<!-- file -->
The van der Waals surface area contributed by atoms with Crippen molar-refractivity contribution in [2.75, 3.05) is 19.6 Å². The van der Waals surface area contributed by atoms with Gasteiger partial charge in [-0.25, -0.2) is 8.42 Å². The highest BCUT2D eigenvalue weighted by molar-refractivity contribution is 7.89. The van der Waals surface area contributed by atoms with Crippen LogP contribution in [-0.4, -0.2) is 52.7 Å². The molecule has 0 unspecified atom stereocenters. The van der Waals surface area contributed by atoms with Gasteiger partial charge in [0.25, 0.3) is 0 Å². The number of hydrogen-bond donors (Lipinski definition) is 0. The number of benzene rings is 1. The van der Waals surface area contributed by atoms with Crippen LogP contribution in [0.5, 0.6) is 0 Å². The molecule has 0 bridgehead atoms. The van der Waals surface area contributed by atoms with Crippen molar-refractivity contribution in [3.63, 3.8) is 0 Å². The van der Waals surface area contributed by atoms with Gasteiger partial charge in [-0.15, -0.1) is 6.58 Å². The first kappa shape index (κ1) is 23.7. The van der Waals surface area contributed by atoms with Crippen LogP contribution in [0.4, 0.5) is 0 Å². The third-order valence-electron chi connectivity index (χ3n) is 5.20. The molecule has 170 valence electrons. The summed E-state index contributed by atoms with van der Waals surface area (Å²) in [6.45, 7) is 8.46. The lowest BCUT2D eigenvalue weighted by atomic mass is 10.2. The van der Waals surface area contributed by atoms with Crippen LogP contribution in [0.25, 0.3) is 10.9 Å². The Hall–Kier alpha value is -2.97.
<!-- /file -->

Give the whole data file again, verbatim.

The van der Waals surface area contributed by atoms with Crippen molar-refractivity contribution in [2.75, 3.05) is 19.6 Å². The van der Waals surface area contributed by atoms with Gasteiger partial charge in [-0.25, -0.2) is 8.42 Å². The highest BCUT2D eigenvalue weighted by molar-refractivity contribution is 7.89. The van der Waals surface area contributed by atoms with Crippen LogP contribution in [-0.4, -0.2) is 52.7 Å². The molecule has 0 unspecified atom stereocenters. The van der Waals surface area contributed by atoms with Gasteiger partial charge in [0.25, 0.3) is 0 Å². The number of hydrogen-bond donors (Lipinski definition) is 0. The number of benzene rings is 1. The van der Waals surface area contributed by atoms with Crippen LogP contribution in [0.5, 0.6) is 0 Å². The molecule has 0 bridgehead atoms. The van der Waals surface area contributed by atoms with Crippen molar-refractivity contribution in [3.63, 3.8) is 0 Å². The van der Waals surface area contributed by atoms with Gasteiger partial charge in [-0.15, -0.1) is 6.58 Å². The first kappa shape index (κ1) is 23.7. The van der Waals surface area contributed by atoms with Crippen LogP contribution in [0.4, 0.5) is 0 Å². The third-order valence-electron chi connectivity index (χ3n) is 5.20. The molecule has 170 valence electrons. The summed E-state index contributed by atoms with van der Waals surface area (Å²) in [6.45, 7) is 8.46. The lowest BCUT2D eigenvalue weighted by atomic mass is 10.2. The van der Waals surface area contributed by atoms with Crippen LogP contribution in [0.25, 0.3) is 10.9 Å². The Hall–Kier alpha value is -2.97.